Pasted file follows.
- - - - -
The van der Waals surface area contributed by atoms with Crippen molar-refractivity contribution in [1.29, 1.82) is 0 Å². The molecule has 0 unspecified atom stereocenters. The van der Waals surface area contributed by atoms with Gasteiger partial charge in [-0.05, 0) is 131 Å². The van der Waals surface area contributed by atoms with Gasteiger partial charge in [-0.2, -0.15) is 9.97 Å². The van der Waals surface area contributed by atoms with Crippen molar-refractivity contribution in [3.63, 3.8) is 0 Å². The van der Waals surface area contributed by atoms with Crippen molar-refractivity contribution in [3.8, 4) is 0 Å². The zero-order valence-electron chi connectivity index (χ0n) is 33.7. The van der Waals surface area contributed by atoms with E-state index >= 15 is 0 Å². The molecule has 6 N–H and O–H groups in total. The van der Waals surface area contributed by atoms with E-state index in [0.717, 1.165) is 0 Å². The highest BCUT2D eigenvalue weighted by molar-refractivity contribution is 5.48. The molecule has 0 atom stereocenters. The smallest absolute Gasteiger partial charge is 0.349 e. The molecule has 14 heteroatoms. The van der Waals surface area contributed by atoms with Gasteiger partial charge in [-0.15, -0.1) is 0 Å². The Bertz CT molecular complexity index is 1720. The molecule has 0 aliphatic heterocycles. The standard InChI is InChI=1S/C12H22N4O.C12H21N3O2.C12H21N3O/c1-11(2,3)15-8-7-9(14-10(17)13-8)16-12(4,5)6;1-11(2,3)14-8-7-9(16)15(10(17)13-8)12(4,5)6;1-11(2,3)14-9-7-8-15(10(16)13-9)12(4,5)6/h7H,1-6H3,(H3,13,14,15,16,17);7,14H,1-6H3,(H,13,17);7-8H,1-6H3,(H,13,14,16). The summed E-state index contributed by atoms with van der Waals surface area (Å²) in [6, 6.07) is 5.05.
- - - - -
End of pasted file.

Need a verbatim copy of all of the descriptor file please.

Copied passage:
The van der Waals surface area contributed by atoms with Crippen molar-refractivity contribution in [1.29, 1.82) is 0 Å². The molecule has 0 unspecified atom stereocenters. The van der Waals surface area contributed by atoms with Gasteiger partial charge in [-0.05, 0) is 131 Å². The van der Waals surface area contributed by atoms with Gasteiger partial charge in [-0.2, -0.15) is 9.97 Å². The van der Waals surface area contributed by atoms with Crippen molar-refractivity contribution in [3.63, 3.8) is 0 Å². The van der Waals surface area contributed by atoms with Crippen molar-refractivity contribution in [3.8, 4) is 0 Å². The zero-order valence-electron chi connectivity index (χ0n) is 33.7. The van der Waals surface area contributed by atoms with E-state index >= 15 is 0 Å². The molecule has 6 N–H and O–H groups in total. The van der Waals surface area contributed by atoms with E-state index in [0.717, 1.165) is 0 Å². The highest BCUT2D eigenvalue weighted by molar-refractivity contribution is 5.48. The molecule has 0 atom stereocenters. The smallest absolute Gasteiger partial charge is 0.349 e. The molecule has 14 heteroatoms. The van der Waals surface area contributed by atoms with Gasteiger partial charge in [-0.15, -0.1) is 0 Å². The Bertz CT molecular complexity index is 1720. The molecule has 0 aliphatic heterocycles. The standard InChI is InChI=1S/C12H22N4O.C12H21N3O2.C12H21N3O/c1-11(2,3)15-8-7-9(14-10(17)13-8)16-12(4,5)6;1-11(2,3)14-8-7-9(16)15(10(17)13-8)12(4,5)6;1-11(2,3)14-9-7-8-15(10(16)13-9)12(4,5)6/h7H,1-6H3,(H3,13,14,15,16,17);7,14H,1-6H3,(H,13,17);7-8H,1-6H3,(H,13,14,16). The summed E-state index contributed by atoms with van der Waals surface area (Å²) in [6, 6.07) is 5.05.